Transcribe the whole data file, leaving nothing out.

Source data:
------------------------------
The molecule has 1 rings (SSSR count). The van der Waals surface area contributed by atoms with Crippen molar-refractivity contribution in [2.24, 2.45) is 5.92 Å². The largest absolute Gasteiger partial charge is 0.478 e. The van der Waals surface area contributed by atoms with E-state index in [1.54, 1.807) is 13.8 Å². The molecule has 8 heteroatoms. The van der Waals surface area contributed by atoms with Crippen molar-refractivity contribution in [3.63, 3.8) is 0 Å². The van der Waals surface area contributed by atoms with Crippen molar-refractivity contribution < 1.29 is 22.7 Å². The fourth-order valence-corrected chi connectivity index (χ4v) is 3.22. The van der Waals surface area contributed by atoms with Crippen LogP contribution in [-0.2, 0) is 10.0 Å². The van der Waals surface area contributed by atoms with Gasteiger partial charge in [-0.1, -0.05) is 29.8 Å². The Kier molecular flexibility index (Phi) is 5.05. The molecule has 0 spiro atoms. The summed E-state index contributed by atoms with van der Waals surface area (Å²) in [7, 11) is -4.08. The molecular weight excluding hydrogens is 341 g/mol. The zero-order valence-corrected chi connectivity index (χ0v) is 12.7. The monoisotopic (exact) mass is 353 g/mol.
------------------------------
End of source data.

The molecule has 1 rings (SSSR count). The van der Waals surface area contributed by atoms with Crippen molar-refractivity contribution in [2.24, 2.45) is 5.92 Å². The largest absolute Gasteiger partial charge is 0.478 e. The van der Waals surface area contributed by atoms with E-state index in [1.54, 1.807) is 13.8 Å². The molecule has 8 heteroatoms. The van der Waals surface area contributed by atoms with Crippen molar-refractivity contribution in [3.63, 3.8) is 0 Å². The van der Waals surface area contributed by atoms with Crippen molar-refractivity contribution < 1.29 is 22.7 Å². The fourth-order valence-corrected chi connectivity index (χ4v) is 3.22. The van der Waals surface area contributed by atoms with Crippen LogP contribution in [-0.2, 0) is 10.0 Å². The van der Waals surface area contributed by atoms with Gasteiger partial charge in [-0.1, -0.05) is 29.8 Å². The Kier molecular flexibility index (Phi) is 5.05. The molecule has 0 spiro atoms. The summed E-state index contributed by atoms with van der Waals surface area (Å²) in [7, 11) is -4.08. The molecular weight excluding hydrogens is 341 g/mol. The zero-order valence-corrected chi connectivity index (χ0v) is 12.7. The monoisotopic (exact) mass is 353 g/mol.